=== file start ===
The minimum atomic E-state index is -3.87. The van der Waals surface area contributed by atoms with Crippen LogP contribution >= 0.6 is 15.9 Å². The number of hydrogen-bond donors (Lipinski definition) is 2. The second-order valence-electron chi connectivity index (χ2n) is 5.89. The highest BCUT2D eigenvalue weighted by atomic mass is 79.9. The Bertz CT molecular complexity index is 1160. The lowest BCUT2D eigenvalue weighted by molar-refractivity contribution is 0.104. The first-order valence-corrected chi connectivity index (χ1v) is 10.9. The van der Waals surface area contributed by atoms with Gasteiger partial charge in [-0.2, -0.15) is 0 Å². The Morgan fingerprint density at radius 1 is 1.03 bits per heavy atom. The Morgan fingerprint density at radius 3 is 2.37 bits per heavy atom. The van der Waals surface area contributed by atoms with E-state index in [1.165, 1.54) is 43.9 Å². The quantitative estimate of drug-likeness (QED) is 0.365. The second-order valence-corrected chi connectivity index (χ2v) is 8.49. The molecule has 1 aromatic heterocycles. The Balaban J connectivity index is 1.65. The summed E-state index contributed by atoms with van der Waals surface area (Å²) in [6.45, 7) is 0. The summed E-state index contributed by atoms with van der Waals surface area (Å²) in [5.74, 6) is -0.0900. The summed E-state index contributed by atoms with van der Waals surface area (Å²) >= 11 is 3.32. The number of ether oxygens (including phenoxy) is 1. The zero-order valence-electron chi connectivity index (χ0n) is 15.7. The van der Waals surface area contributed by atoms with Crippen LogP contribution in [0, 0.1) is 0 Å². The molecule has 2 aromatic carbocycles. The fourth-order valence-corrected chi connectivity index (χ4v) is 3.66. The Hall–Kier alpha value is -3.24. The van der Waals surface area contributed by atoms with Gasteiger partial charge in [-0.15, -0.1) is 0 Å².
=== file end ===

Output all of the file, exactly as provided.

The minimum atomic E-state index is -3.87. The van der Waals surface area contributed by atoms with Crippen LogP contribution >= 0.6 is 15.9 Å². The number of hydrogen-bond donors (Lipinski definition) is 2. The second-order valence-electron chi connectivity index (χ2n) is 5.89. The highest BCUT2D eigenvalue weighted by atomic mass is 79.9. The Bertz CT molecular complexity index is 1160. The lowest BCUT2D eigenvalue weighted by molar-refractivity contribution is 0.104. The first-order valence-corrected chi connectivity index (χ1v) is 10.9. The van der Waals surface area contributed by atoms with Gasteiger partial charge in [-0.2, -0.15) is 0 Å². The Morgan fingerprint density at radius 1 is 1.03 bits per heavy atom. The Morgan fingerprint density at radius 3 is 2.37 bits per heavy atom. The van der Waals surface area contributed by atoms with E-state index in [1.165, 1.54) is 43.9 Å². The quantitative estimate of drug-likeness (QED) is 0.365. The second-order valence-corrected chi connectivity index (χ2v) is 8.49. The molecule has 1 aromatic heterocycles. The Balaban J connectivity index is 1.65. The summed E-state index contributed by atoms with van der Waals surface area (Å²) in [6.45, 7) is 0. The summed E-state index contributed by atoms with van der Waals surface area (Å²) in [5.74, 6) is -0.0900. The summed E-state index contributed by atoms with van der Waals surface area (Å²) >= 11 is 3.32. The number of ether oxygens (including phenoxy) is 1. The zero-order valence-electron chi connectivity index (χ0n) is 15.7. The van der Waals surface area contributed by atoms with Crippen LogP contribution in [0, 0.1) is 0 Å². The molecule has 2 aromatic carbocycles. The fourth-order valence-corrected chi connectivity index (χ4v) is 3.66. The Hall–Kier alpha value is -3.24. The van der Waals surface area contributed by atoms with Gasteiger partial charge in [-0.15, -0.1) is 0 Å².